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Is a Gallbladder Coming Back? A Seroma in the Gallbladder Fossa

  • Ren Kuwabara
    Affiliations
    Departmenst of Internal Medicine, Nagano Chuo Hospital, Japan
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  • Yukinori Harada
    Correspondence
    Requests for reprints should be addressed to Yukinori Harada, Department of Diagnostic and Generalist Medicine, Dokkyo Medical University Hospital, Mibu, Tochigi, 321-0293 Japan.
    Affiliations
    Departmenst of Internal Medicine, Nagano Chuo Hospital, Japan

    Department of Diagnostic and Generalist Medicine, Dokkyo Medical University Hospital, Tochigi, Japan
    Search for articles by this author
Published:October 31, 2020DOI:https://doi.org/10.1016/j.amjmed.2020.09.040
      An 88-year-old man presented to the hospital with a 2-day history of fever and vomiting. He had developed emphysematous cholecystitis 14 days earlier (Figure A), which was treated with laparoscopic cholecystectomy on the same day, after which he was discharged without any complications 5 days later. On physical examination, his vital signs were stable, but he had a low-grade fever. Only abdominal distention without icterus or abdominal tenderness was observed. Laboratory examinations showed a slightly increased white blood cell count and an elevated alkaline phosphatase level. Contrast-enhanced abdominal computed tomography revealed a cyst with a thickened wall, which contained a highly dense material, in the gallbladder fossa (Figure B); it appeared to be similar to a gallbladder with gall stones. Abdominal ultrasonography also showed a gallbladder-like cystic lesion containing acoustic shadowing artifacts. The cyst was originally suspected to be an abscess. However, percutaneous transhepatic drainage revealed that the content of the cyst was gelatinous, which was inconsistent with an abscess. He was diagnosed with a seroma. His symptoms improved after drainage of the gastric contents. After the drainage, upper gastrointestinal endoscopy showed edema of the duodenal mucosa, which was considered the cause of his symptoms. He was discharged and did not develop any complications.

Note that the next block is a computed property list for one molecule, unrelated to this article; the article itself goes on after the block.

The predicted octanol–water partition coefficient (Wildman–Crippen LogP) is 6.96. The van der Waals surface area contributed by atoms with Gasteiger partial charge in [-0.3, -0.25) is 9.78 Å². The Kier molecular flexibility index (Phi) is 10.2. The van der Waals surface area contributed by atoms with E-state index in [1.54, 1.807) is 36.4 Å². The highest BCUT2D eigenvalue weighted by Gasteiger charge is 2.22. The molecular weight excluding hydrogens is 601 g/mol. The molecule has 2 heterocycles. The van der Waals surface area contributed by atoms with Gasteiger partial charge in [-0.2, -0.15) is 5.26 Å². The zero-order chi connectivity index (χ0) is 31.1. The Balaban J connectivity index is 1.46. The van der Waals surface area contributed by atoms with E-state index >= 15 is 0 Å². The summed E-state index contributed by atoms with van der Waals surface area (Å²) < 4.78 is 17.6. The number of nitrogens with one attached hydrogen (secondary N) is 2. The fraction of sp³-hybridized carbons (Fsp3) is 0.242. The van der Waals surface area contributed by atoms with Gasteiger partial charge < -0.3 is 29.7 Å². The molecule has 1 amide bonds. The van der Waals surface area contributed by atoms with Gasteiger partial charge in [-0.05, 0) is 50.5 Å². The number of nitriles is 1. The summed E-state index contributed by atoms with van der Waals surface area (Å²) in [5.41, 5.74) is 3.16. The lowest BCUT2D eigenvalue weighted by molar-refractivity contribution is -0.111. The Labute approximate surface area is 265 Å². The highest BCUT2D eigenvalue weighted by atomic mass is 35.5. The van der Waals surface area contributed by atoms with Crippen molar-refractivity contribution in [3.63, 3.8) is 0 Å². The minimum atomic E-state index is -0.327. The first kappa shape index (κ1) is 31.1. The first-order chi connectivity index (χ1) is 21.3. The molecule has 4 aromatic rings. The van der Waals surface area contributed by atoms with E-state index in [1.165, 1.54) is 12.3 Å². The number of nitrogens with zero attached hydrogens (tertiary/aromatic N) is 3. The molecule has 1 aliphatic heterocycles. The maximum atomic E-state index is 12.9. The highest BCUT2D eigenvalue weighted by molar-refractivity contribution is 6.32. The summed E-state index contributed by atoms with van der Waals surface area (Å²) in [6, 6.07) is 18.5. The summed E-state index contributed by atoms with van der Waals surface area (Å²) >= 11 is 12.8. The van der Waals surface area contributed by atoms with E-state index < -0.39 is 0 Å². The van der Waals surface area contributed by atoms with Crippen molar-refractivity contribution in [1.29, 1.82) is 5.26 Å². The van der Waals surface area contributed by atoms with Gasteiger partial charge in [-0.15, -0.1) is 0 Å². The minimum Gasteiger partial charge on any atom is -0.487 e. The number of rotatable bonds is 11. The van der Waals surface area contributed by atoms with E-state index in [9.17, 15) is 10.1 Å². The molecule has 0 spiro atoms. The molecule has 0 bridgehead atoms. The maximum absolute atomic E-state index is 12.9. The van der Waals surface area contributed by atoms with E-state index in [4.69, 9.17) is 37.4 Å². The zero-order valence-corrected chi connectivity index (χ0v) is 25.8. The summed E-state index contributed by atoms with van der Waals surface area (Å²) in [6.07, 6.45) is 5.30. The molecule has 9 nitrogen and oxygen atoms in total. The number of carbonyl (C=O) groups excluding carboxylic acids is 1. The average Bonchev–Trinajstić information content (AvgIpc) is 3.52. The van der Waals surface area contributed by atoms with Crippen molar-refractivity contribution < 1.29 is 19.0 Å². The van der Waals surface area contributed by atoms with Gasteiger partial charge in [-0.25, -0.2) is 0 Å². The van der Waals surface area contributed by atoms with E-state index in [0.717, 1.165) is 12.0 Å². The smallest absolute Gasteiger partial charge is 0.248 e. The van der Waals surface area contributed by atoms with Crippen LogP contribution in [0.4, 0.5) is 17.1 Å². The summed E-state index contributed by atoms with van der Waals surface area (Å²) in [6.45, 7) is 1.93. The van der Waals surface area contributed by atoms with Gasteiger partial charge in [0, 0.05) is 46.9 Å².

Figure
      Figure(A) Contrast-enhanced abdominal computed tomography scan before laparoscopic cholecystectomy showing enlarged gallbladder with poorly enhanced wall and gas in the gallbladder, which is consistent with emphysematous cholecystitis. (B) Contrast-enhanced abdominal computed tomography scan 14 days after laparoscopic cholecystectomy showing a cystic structure with a thickened wall containing a highly dense material in the gallbladder fossa. It appears to be similar to a gallbladder with gall stones.
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